Data and securityCyber SecurityCyber security starts with people and processes

Cyber security starts with people and processes

Cyber security is a big deal for the public sector given the need to protect a growing volume of sensitive data form increasingly sophisticated cyberattacks. GovTech Leaders spoke to Keiron Holyome, Director – UK Public Sector at McAfee, to get his thoughts on the current situation in the sector, the need for common standards and better education on the topic.

Cyber security is, without doubt, a major challenge for organisations across the public sector. Increasingly regular and sophisticated attacks, many of which are state-sponsored, coupled with digitisation and the vast amounts of data being stored, means that more and more effort is having to be put into cyber defence.

This defence is no easy task either, as Keiron Holyome, Director – UK Public Sector at McAfee points out. “In our public sector world where there are interdependencies of multiple stakeholders, cyber security can be complex. We see end-user customers who use multiple systems integrators, vendors and/or providers. Get this interdependency wrong and it can cause carnage.”

As a result, McAfee is working hard to create an open architecture that people can plug into and use to develop solutions and work together on to build a cohesive solution. However, as Keiron explains, technology is one thing, but you must get the people and process in place too – which is where education is vital.

“The culture around people and processes and making sure people understand what they’re trying to do with data, for example, in a safe and secure way, is all about education. I think we need to do more education – and earlier. Why not take it right back to the school curriculum and add a cyber security element? If you’re going to do IT, this is how you stay safe.”

Cyber security as an enabler

Mistrust of technology and concerns of security are most definitely holding back take-up of technology, both at a citizen level and internally from staff who are having to migrate to digital from paper-based processes. Once again, Keiron thinks education can help to overcome this problem.

“If we start with education the downstream benefits are inherent – you no longer try to reteach a culture, security is the culture. It’s at the forefront of people’s minds, so we will automatically – even subconsciously – be more aware.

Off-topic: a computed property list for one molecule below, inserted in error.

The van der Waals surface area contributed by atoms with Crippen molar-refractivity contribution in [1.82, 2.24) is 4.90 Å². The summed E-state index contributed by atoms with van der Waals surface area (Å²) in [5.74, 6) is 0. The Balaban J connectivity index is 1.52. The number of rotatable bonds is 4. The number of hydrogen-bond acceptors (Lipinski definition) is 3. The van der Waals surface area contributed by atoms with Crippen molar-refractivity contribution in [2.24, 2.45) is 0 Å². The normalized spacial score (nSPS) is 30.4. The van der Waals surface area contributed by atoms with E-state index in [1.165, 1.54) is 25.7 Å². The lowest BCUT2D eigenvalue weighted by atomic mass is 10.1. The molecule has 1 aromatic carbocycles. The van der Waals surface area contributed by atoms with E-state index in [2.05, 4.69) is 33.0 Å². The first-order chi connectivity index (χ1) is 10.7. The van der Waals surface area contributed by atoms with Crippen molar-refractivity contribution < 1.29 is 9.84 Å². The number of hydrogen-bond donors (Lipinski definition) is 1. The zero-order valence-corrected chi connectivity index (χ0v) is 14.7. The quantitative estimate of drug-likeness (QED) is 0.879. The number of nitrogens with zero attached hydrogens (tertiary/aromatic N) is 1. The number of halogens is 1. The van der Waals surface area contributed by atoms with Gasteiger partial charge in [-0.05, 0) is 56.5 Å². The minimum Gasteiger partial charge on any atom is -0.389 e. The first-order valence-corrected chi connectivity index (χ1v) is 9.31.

“Cyber security has always been seen as a disabler, not an enabler, and that view needs to be broken, because it’s simply not true. Effective security enables an organisation to continue its work and manage risk. Education will once again help to overcome this barrier.”

Shared direction

As well as education, Keiron talks passionately about the need for a shared security standard. He believes this will enable greater sharing of information and skills across public sector organisations.

“If there is commonality around what you’re trying to achieve from a standards perspective it absolutely, makes it easier to work together because there is one truth for that standard around which a service can be designed,” says Keiron. “Where you are able to select the standards you use and apply those to your service, when you try to interoperate with somebody else that has designed a service to suit their chosen standards, it creates complexity.

“A set of very clear unambiguous standards would help organisations come together. The less complex something is, the less investment is needed to develop solutions. If we could have a defined set of standards – which I admit is tough to do in an industry that is fast moving – it would lead to cost savings and enhanced customer service as new solutions could be taken to market faster.

“There’s no getting away from the fact that having a book of common standards gives you a very quick and easy reference that helps know that if you apply this standard it leads to this outcome that solves this problem.”

Keiron continues on to say that in many ways this all leads back to productivity. “Ultimately, I think everything we’ve discussed so far comes back to productivity. We want to provide an experience for our customers that enables their organisation to be as productive as it can be. We don’t want security to get in the way. When we go into some of the most secure areas of government, sharing documents and information can be difficult, for obvious reasons. Removing those barriers would make those departments more productive and more collaborative.”

Looking to AI

As the cyber threat grows, Keiron says he’s seeing more and more public sector organisations turning to technology to help.

“We’re seeing a number of trends in the public sector space. Cloud adoption is continuing to grow, which is good, and Brexit is clearly generating complexity and uncertainty. Another major trend we’re seeing is a move to human and team machine learning combinations. AI provides the ability to triage attacks and provide analysts – the human element – with the ability to focus in on the highest risk threats. It takes away the burden of everyday monitoring, allowing them to really deliver value in their roles.

“Customers are now looking seriously at AI, partly because there’s a lack of relevant skills and resources at the disposal of CIOs, CTOs and so on. They simply can’t deal with the volume of threats and their sophistication effectively without turning to technology. This highlights the need to get the people and processes side of security right, which takes the discussion full circle and back to education. That’s why it’s so important.”

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